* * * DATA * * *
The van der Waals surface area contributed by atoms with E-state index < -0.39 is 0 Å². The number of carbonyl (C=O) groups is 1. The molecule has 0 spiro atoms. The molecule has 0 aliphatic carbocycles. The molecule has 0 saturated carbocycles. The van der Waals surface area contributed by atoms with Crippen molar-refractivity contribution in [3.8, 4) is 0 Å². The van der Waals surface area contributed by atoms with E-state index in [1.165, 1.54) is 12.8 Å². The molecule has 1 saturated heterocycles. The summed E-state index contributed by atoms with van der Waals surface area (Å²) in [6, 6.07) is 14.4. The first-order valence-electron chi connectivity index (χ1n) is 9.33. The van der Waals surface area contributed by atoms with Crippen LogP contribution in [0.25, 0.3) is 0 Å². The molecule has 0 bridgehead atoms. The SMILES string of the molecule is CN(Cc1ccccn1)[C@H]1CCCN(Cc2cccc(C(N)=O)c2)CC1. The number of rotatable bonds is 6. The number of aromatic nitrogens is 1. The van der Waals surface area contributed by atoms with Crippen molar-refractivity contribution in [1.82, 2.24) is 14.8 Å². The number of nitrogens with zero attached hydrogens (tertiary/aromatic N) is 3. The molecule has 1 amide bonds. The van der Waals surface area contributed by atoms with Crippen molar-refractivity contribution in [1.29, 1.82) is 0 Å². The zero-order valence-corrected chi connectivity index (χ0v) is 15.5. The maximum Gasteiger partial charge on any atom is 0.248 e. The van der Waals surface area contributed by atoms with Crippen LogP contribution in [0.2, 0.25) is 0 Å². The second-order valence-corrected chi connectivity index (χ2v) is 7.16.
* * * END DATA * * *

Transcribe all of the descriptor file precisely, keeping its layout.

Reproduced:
The van der Waals surface area contributed by atoms with E-state index < -0.39 is 0 Å². The number of carbonyl (C=O) groups is 1. The molecule has 0 spiro atoms. The molecule has 0 aliphatic carbocycles. The molecule has 0 saturated carbocycles. The van der Waals surface area contributed by atoms with Crippen molar-refractivity contribution in [3.8, 4) is 0 Å². The van der Waals surface area contributed by atoms with E-state index in [1.165, 1.54) is 12.8 Å². The molecule has 1 saturated heterocycles. The summed E-state index contributed by atoms with van der Waals surface area (Å²) in [6, 6.07) is 14.4. The first-order valence-electron chi connectivity index (χ1n) is 9.33. The van der Waals surface area contributed by atoms with Crippen LogP contribution in [0.25, 0.3) is 0 Å². The molecule has 0 bridgehead atoms. The SMILES string of the molecule is CN(Cc1ccccn1)[C@H]1CCCN(Cc2cccc(C(N)=O)c2)CC1. The number of rotatable bonds is 6. The number of aromatic nitrogens is 1. The van der Waals surface area contributed by atoms with Crippen molar-refractivity contribution in [1.82, 2.24) is 14.8 Å². The number of nitrogens with zero attached hydrogens (tertiary/aromatic N) is 3. The molecule has 1 amide bonds. The van der Waals surface area contributed by atoms with Crippen molar-refractivity contribution in [1.29, 1.82) is 0 Å². The zero-order valence-corrected chi connectivity index (χ0v) is 15.5. The maximum Gasteiger partial charge on any atom is 0.248 e. The van der Waals surface area contributed by atoms with Crippen LogP contribution in [0.2, 0.25) is 0 Å². The second-order valence-corrected chi connectivity index (χ2v) is 7.16.